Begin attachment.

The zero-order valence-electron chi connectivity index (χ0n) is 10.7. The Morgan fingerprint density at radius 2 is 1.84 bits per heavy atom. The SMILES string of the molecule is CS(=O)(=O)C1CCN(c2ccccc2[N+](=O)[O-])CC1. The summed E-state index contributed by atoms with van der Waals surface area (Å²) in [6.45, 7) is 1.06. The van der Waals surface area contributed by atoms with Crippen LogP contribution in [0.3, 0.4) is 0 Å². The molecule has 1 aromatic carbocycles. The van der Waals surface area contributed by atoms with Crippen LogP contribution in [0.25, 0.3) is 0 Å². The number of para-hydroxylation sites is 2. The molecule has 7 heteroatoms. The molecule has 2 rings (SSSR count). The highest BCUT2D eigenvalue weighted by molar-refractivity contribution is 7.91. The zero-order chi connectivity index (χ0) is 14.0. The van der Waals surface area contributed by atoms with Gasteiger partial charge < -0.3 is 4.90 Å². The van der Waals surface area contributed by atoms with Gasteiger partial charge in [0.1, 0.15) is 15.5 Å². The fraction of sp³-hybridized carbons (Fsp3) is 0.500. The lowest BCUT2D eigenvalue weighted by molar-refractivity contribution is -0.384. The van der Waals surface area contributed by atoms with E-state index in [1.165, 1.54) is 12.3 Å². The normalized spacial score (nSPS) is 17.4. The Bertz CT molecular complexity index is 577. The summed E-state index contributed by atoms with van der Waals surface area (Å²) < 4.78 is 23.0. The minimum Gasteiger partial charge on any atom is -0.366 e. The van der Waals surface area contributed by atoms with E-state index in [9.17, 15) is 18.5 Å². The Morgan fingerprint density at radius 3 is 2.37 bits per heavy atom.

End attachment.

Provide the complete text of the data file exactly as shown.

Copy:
The zero-order valence-electron chi connectivity index (χ0n) is 10.7. The Morgan fingerprint density at radius 2 is 1.84 bits per heavy atom. The SMILES string of the molecule is CS(=O)(=O)C1CCN(c2ccccc2[N+](=O)[O-])CC1. The summed E-state index contributed by atoms with van der Waals surface area (Å²) in [6.45, 7) is 1.06. The van der Waals surface area contributed by atoms with Crippen LogP contribution in [0.3, 0.4) is 0 Å². The molecule has 1 aromatic carbocycles. The van der Waals surface area contributed by atoms with Crippen LogP contribution in [0.25, 0.3) is 0 Å². The number of para-hydroxylation sites is 2. The molecule has 7 heteroatoms. The molecule has 2 rings (SSSR count). The highest BCUT2D eigenvalue weighted by molar-refractivity contribution is 7.91. The zero-order chi connectivity index (χ0) is 14.0. The van der Waals surface area contributed by atoms with Gasteiger partial charge < -0.3 is 4.90 Å². The van der Waals surface area contributed by atoms with Gasteiger partial charge in [0.1, 0.15) is 15.5 Å². The fraction of sp³-hybridized carbons (Fsp3) is 0.500. The lowest BCUT2D eigenvalue weighted by molar-refractivity contribution is -0.384. The van der Waals surface area contributed by atoms with E-state index in [1.165, 1.54) is 12.3 Å². The normalized spacial score (nSPS) is 17.4. The Bertz CT molecular complexity index is 577. The summed E-state index contributed by atoms with van der Waals surface area (Å²) < 4.78 is 23.0. The minimum Gasteiger partial charge on any atom is -0.366 e. The van der Waals surface area contributed by atoms with E-state index in [9.17, 15) is 18.5 Å². The Morgan fingerprint density at radius 3 is 2.37 bits per heavy atom.